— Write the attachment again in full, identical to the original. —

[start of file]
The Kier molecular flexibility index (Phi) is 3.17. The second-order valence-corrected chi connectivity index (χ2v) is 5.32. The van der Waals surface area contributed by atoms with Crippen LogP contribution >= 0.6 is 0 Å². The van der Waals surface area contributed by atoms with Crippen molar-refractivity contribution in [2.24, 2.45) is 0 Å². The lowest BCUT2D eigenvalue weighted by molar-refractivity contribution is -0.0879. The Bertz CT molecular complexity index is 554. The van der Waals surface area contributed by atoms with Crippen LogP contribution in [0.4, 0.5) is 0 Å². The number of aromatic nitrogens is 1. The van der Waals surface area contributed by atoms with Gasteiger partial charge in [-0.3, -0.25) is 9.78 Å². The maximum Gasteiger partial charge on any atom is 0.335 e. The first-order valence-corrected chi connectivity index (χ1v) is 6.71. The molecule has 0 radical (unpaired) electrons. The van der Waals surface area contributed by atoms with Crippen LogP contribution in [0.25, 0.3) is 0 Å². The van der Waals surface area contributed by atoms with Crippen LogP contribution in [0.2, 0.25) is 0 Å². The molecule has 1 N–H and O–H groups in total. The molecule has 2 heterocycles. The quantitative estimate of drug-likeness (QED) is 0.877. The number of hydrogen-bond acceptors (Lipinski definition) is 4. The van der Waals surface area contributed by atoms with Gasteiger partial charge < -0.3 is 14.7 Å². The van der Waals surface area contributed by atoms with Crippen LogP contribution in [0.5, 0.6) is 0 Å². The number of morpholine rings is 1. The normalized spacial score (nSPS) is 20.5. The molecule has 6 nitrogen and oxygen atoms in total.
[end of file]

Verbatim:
The Kier molecular flexibility index (Phi) is 3.17. The second-order valence-corrected chi connectivity index (χ2v) is 5.32. The van der Waals surface area contributed by atoms with Crippen LogP contribution >= 0.6 is 0 Å². The van der Waals surface area contributed by atoms with Crippen molar-refractivity contribution in [2.24, 2.45) is 0 Å². The lowest BCUT2D eigenvalue weighted by molar-refractivity contribution is -0.0879. The Bertz CT molecular complexity index is 554. The van der Waals surface area contributed by atoms with Crippen LogP contribution in [0.4, 0.5) is 0 Å². The number of aromatic nitrogens is 1. The van der Waals surface area contributed by atoms with Gasteiger partial charge in [-0.3, -0.25) is 9.78 Å². The maximum Gasteiger partial charge on any atom is 0.335 e. The first-order valence-corrected chi connectivity index (χ1v) is 6.71. The molecule has 0 radical (unpaired) electrons. The van der Waals surface area contributed by atoms with Crippen LogP contribution in [0.25, 0.3) is 0 Å². The van der Waals surface area contributed by atoms with Crippen LogP contribution in [0.2, 0.25) is 0 Å². The molecule has 1 N–H and O–H groups in total. The molecule has 2 heterocycles. The quantitative estimate of drug-likeness (QED) is 0.877. The number of hydrogen-bond acceptors (Lipinski definition) is 4. The van der Waals surface area contributed by atoms with Gasteiger partial charge < -0.3 is 14.7 Å². The van der Waals surface area contributed by atoms with Crippen LogP contribution in [0.5, 0.6) is 0 Å². The number of morpholine rings is 1. The normalized spacial score (nSPS) is 20.5. The molecule has 6 nitrogen and oxygen atoms in total.